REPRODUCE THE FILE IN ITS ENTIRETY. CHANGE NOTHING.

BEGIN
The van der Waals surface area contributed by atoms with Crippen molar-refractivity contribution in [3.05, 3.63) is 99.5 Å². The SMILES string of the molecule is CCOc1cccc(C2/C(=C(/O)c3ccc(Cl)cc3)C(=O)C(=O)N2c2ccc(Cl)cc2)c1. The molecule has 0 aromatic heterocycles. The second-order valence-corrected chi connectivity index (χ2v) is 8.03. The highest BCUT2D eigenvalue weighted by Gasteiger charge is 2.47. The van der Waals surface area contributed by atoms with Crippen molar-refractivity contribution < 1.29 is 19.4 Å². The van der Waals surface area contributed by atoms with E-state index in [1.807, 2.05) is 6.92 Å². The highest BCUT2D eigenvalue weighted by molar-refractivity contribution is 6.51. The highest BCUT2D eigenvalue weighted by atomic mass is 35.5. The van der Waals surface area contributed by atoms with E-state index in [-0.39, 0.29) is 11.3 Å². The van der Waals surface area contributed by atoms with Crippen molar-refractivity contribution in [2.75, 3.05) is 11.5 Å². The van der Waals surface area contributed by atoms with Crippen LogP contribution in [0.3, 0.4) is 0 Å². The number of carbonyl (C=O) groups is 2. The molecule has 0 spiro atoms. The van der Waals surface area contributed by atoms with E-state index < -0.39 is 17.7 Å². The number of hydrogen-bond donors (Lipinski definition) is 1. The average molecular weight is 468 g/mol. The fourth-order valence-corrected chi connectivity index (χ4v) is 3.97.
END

The van der Waals surface area contributed by atoms with Crippen molar-refractivity contribution in [3.05, 3.63) is 99.5 Å². The SMILES string of the molecule is CCOc1cccc(C2/C(=C(/O)c3ccc(Cl)cc3)C(=O)C(=O)N2c2ccc(Cl)cc2)c1. The molecule has 0 aromatic heterocycles. The second-order valence-corrected chi connectivity index (χ2v) is 8.03. The highest BCUT2D eigenvalue weighted by Gasteiger charge is 2.47. The van der Waals surface area contributed by atoms with Crippen molar-refractivity contribution < 1.29 is 19.4 Å². The van der Waals surface area contributed by atoms with E-state index in [1.807, 2.05) is 6.92 Å². The highest BCUT2D eigenvalue weighted by molar-refractivity contribution is 6.51. The highest BCUT2D eigenvalue weighted by atomic mass is 35.5. The van der Waals surface area contributed by atoms with E-state index in [-0.39, 0.29) is 11.3 Å². The van der Waals surface area contributed by atoms with Crippen molar-refractivity contribution in [2.75, 3.05) is 11.5 Å². The van der Waals surface area contributed by atoms with Crippen LogP contribution in [0.3, 0.4) is 0 Å². The number of carbonyl (C=O) groups is 2. The molecule has 0 spiro atoms. The van der Waals surface area contributed by atoms with E-state index < -0.39 is 17.7 Å². The number of hydrogen-bond donors (Lipinski definition) is 1. The average molecular weight is 468 g/mol. The fourth-order valence-corrected chi connectivity index (χ4v) is 3.97.